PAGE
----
Students, community members share post-inauguration thoughts

Sandy Othon raises her hand in responses to a question posed at the Post-Inauguration Dialogues held by the Center for the Study of Race and Democracy in the A. E. England building on Jan. 31, 2017. Othon works for the Department of Public Safety in Phoenix. (Anya Magnuson/DD)

A volunteer arranges post-it notes that contain participants' hopes and fears for the night's Post-Inauguration Dialogues. The dialogues are facilitated by Sandy Price, an ASU professor in the College of Public Service and Community Solutions who has represented organizations such as the Arizona Center Against Sexual Assault, the City of Tuscon and Planned Parenthood of Central and Northern Arizona. (Anya Magnuson/DD)

Michelle Carag, an ASU non-profit and leadership management major, collects post-it notes that contain participants' expectations for the night's dialogue. (Anya Magnuson/DD)

Freshman Marcella Baietto, an ASU journalism major and honors student, participates in the Post-Inauguration Dialogues. (Anya Magnuson/DD)

Leah Marche participates in an active-listening exercise at the Post-Inauguration Dialogues. Marche lives in Phoenix and works with the Herberger Theater Center in Downtown. (Anya Magnuson/DD)

Michael Kelly takes a photo of Facilitator Sandy Price during the Post-Inauguration Dialogues. Kelly is a self-employed business consultant who works in Phoenix. He used to work as the Senior Policy Advisor to Phoenix Mayor Skip Rimsza and continues to do volunteer work around the city. (Anya Magnuson/DD)

Just shy of two weeks after Donald Trump was inaugurated as the president of the United States, ASU’s Center for the Study of Race and Democracy held the group dialogue Impact Arizona: Post-Inauguration Dialogues in the A.E. England Building on Tuesday night.

The event was designed to give students and community members a chance to talk about issues impacting them, and discuss different perspectives.

Sandra Price, a faculty member at Arizona State University’s School of Community Resources & Development, facilitated the first phase of the event, which consisted of groups of four to six people made up of college students and faculty members from ASU and Maricopa County Community College, as well as Phoenix residents.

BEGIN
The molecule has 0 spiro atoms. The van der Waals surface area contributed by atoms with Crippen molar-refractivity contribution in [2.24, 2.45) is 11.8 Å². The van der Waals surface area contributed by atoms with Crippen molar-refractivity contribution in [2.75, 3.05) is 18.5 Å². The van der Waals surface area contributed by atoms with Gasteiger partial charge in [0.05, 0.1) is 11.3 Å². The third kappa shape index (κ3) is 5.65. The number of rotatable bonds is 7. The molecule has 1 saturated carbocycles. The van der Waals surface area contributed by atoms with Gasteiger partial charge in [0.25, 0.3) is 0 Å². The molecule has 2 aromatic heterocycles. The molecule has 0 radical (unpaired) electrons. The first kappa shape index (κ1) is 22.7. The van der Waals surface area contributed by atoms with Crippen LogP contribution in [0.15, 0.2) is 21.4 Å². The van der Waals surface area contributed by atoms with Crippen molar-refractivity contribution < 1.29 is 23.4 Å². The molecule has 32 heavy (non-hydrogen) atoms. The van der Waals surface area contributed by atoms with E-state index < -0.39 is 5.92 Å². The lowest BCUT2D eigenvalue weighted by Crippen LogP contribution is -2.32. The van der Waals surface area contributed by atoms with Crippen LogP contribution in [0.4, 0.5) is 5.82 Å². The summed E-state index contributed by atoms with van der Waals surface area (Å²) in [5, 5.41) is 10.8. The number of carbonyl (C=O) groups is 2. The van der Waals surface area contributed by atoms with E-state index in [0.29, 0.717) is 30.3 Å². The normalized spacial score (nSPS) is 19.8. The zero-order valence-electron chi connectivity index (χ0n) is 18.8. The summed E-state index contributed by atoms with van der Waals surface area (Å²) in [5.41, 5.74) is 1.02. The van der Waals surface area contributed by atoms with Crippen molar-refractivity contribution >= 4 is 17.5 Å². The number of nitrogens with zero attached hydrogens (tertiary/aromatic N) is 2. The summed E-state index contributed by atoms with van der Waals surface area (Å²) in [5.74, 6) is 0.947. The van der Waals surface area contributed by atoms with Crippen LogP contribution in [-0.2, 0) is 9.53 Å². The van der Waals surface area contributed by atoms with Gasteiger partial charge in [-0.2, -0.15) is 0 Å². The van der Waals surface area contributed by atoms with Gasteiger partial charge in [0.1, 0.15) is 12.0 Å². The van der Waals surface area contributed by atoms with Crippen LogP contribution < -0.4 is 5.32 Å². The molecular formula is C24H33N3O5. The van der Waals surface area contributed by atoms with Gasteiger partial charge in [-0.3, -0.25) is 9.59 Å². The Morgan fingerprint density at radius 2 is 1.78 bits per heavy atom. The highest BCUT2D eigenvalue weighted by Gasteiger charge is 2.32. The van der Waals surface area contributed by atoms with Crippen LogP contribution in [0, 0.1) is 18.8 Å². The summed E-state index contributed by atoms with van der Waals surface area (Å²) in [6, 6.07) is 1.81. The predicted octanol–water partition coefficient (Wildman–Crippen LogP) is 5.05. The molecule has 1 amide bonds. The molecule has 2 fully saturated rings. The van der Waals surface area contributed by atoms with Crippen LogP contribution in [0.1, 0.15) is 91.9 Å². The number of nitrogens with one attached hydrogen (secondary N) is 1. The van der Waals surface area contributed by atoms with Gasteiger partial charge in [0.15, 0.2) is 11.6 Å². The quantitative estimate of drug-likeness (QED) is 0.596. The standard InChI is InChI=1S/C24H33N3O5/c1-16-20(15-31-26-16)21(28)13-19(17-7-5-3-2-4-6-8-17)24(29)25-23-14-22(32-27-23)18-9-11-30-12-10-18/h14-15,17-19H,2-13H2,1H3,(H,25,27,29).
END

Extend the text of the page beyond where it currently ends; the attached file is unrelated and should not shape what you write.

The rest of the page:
“We’re not arguing tonight, we’re shooting for understanding,” Price said. “In order for tonight to work we have to respect that there are people with multiple views in this room with us together and we’re all here for dialogue.”

Price had the small groups share their thoughts on the election and Donald Trump’s inauguration.

“Some of us in the room are very excited to have our apple cart overturned and to have a president who is going to shake some stuff up,” Price said. “For some of us the very same situation makes us nervous and fearful and we don’t know what’s coming.”

After the small groups broke up there was an open-mic session, which summed up the main topic discussed during the 30-minute small group open dialogue session.

“Not every person agrees 100 percent with everything of any candidate that has been president,” ASU student Tamei Shepherd said. “So, don’t become complacent if you want something changed; this is the time to make your actions louder than your words.”

Before the dialogue began, Price made sure every person involved in the dialogue was comfortable by introducing active empathetic listening as well as a get-to-know-your-group-members exercise.

“It was a good open dialogue to have and was nice to hear from other people concerned with issues concerning our president and the election that are going on in the country,” ASU interior design student Jessica Zielazowski said.

The open discussion was an idea that Price emphasized.

“The fact that you’re willing to hear somebody doesn’t mean you agree with them,” Price said. “Most of us are uncomfortable with conflict. We can’t get away from it but we can learn some skills for when we’re in it.”

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